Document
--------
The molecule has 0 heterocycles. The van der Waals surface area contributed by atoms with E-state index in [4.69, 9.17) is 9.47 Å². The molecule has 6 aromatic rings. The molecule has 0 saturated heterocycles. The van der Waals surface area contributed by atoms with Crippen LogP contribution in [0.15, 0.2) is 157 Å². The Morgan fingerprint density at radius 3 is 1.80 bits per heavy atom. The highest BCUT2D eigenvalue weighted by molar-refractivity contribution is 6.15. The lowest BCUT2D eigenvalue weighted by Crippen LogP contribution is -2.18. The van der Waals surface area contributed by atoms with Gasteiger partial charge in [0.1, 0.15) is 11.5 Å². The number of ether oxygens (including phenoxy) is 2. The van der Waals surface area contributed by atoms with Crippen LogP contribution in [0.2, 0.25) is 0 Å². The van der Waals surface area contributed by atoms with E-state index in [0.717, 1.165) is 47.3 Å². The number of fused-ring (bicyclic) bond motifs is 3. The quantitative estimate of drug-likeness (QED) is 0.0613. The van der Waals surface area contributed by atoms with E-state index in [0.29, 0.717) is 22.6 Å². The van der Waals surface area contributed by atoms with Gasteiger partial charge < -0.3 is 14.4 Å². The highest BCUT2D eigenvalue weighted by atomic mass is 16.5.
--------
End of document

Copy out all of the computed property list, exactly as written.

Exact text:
The molecule has 0 heterocycles. The van der Waals surface area contributed by atoms with E-state index in [4.69, 9.17) is 9.47 Å². The molecule has 6 aromatic rings. The molecule has 0 saturated heterocycles. The van der Waals surface area contributed by atoms with Crippen LogP contribution in [0.15, 0.2) is 157 Å². The Morgan fingerprint density at radius 3 is 1.80 bits per heavy atom. The highest BCUT2D eigenvalue weighted by molar-refractivity contribution is 6.15. The lowest BCUT2D eigenvalue weighted by Crippen LogP contribution is -2.18. The van der Waals surface area contributed by atoms with Gasteiger partial charge in [0.1, 0.15) is 11.5 Å². The number of ether oxygens (including phenoxy) is 2. The van der Waals surface area contributed by atoms with Crippen LogP contribution in [0.2, 0.25) is 0 Å². The van der Waals surface area contributed by atoms with E-state index in [0.717, 1.165) is 47.3 Å². The number of fused-ring (bicyclic) bond motifs is 3. The quantitative estimate of drug-likeness (QED) is 0.0613. The van der Waals surface area contributed by atoms with E-state index in [0.29, 0.717) is 22.6 Å². The van der Waals surface area contributed by atoms with Gasteiger partial charge < -0.3 is 14.4 Å². The highest BCUT2D eigenvalue weighted by atomic mass is 16.5.